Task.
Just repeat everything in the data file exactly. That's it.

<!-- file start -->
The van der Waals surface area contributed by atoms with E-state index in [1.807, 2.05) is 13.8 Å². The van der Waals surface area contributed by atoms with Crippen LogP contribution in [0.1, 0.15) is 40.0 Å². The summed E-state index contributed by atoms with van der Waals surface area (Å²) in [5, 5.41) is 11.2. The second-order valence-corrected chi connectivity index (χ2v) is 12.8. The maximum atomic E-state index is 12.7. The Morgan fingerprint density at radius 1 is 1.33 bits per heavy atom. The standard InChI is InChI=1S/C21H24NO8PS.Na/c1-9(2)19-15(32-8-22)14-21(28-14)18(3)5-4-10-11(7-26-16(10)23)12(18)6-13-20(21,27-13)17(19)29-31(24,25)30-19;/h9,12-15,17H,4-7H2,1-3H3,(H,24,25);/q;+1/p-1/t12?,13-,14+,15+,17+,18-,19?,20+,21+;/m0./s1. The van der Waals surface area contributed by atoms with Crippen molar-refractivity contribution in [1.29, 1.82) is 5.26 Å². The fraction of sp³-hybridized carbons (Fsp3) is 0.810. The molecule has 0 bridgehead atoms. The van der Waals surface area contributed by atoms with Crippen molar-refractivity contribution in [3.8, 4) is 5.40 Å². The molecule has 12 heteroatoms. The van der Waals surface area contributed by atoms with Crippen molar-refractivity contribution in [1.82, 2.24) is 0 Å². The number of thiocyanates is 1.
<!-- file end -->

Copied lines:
The van der Waals surface area contributed by atoms with E-state index in [1.807, 2.05) is 13.8 Å². The van der Waals surface area contributed by atoms with Crippen LogP contribution in [0.1, 0.15) is 40.0 Å². The summed E-state index contributed by atoms with van der Waals surface area (Å²) in [5, 5.41) is 11.2. The second-order valence-corrected chi connectivity index (χ2v) is 12.8. The maximum atomic E-state index is 12.7. The Morgan fingerprint density at radius 1 is 1.33 bits per heavy atom. The standard InChI is InChI=1S/C21H24NO8PS.Na/c1-9(2)19-15(32-8-22)14-21(28-14)18(3)5-4-10-11(7-26-16(10)23)12(18)6-13-20(21,27-13)17(19)29-31(24,25)30-19;/h9,12-15,17H,4-7H2,1-3H3,(H,24,25);/q;+1/p-1/t12?,13-,14+,15+,17+,18-,19?,20+,21+;/m0./s1. The van der Waals surface area contributed by atoms with Crippen molar-refractivity contribution in [1.29, 1.82) is 5.26 Å². The fraction of sp³-hybridized carbons (Fsp3) is 0.810. The molecule has 0 bridgehead atoms. The van der Waals surface area contributed by atoms with Crippen molar-refractivity contribution in [3.8, 4) is 5.40 Å². The molecule has 12 heteroatoms. The van der Waals surface area contributed by atoms with Crippen molar-refractivity contribution in [1.82, 2.24) is 0 Å². The number of thiocyanates is 1.